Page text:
Charity: The Place of the Poor in the Biblical Tradition, by Gary A. Anderson. Have modern economic assumptions and the theological underpinnings of Protestantism left us with distorted perspectives on almsgiving and its spiritual rewards? Anderson says yes.
Recently, Secretary of State John Kerry explained that if he could do it all over again, he would major in “comparative religion.” Were it not for a Supreme Court decision 50 years ago, this might not have even been possible.
The public has a taste for biographies of great people who on closer inspection turn out to be not so great after all. The curtain has been pulled back on Thomas Jefferson, Bill Clinton, Mother Teresa and even Jesus.
Reza Aslan’s Zealot arrived with an enormous splash. An engaging and personal interview on NPR’s Fresh Air attracted widespread interest. Then a Fox News interview commandeered Internet coverage. The network’s religion correspondent, Lauren Green, began by asking why Aslan, a Muslim, would write a book about Jesus.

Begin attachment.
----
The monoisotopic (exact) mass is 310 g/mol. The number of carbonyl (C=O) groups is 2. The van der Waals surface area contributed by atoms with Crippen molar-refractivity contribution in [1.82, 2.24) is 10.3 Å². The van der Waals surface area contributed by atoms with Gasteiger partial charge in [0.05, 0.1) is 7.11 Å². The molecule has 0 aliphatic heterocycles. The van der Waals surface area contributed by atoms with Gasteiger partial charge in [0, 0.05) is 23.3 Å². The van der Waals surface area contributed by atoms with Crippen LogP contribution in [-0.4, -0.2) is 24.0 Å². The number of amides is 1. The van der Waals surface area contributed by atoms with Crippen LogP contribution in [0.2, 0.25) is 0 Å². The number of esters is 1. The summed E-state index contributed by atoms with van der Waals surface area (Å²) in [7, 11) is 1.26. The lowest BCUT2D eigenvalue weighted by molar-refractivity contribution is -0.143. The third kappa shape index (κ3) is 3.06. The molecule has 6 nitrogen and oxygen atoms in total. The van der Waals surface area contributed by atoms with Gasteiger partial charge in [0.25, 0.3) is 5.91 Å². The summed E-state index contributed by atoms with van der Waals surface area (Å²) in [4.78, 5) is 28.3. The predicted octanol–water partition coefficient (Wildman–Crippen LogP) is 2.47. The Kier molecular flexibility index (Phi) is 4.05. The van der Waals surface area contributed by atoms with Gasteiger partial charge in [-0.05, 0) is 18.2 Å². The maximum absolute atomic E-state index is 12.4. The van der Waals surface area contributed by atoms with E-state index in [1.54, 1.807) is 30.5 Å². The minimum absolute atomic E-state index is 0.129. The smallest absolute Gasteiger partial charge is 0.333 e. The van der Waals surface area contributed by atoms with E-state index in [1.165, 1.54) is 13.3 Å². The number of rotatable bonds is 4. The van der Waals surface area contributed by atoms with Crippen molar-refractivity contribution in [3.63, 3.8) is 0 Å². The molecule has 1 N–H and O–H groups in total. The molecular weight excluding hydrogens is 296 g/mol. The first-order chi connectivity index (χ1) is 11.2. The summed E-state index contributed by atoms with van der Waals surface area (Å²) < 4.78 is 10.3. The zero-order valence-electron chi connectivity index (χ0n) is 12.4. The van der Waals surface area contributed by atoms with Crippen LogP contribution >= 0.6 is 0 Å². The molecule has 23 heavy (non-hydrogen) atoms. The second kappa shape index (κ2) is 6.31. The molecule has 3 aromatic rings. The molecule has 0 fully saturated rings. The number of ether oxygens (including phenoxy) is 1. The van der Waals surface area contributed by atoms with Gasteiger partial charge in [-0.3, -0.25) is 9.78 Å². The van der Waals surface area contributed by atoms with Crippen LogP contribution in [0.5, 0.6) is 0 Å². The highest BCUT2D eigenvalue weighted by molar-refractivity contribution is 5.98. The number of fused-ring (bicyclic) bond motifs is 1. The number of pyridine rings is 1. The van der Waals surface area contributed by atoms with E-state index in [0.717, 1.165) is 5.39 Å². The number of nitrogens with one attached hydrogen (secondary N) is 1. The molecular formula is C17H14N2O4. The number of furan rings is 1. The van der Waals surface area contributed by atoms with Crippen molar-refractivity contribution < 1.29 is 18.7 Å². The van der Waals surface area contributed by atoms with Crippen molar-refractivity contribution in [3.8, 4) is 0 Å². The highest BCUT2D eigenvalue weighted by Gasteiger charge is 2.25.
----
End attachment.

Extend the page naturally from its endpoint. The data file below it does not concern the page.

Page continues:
Soul Repair: Recovering from Moral Injury after War, by Rita Nakashima Brock and Gabriella Lettini. After more than a decade of war in the Middle East, veterans are returning to civilian life with the hidden anguish of moral wounds.
When Justin Welby, archbishop of Canterbury, was asked what he would write to his 14-year-old self, he said: “Dear Justin, You are rarely good at anything, a fact you know well and worry about. But don’t worry—it does not measure who you are. Keep on dreaming of great things, but learn to live in the present so that you take steps to accomplish them. Above all, more important than anything, don’t wait until you are older to find out about Jesus Christ and his love for you. He is not just a name at chapel, but a person you can know. Christmas is not a fairy story, but the compelling opening of the greatest drama in history, with you as one of millions of players. Life will often be tough, but you will find more love than you can imagine now. With my love to you, Justin” (The Spectator, December 14).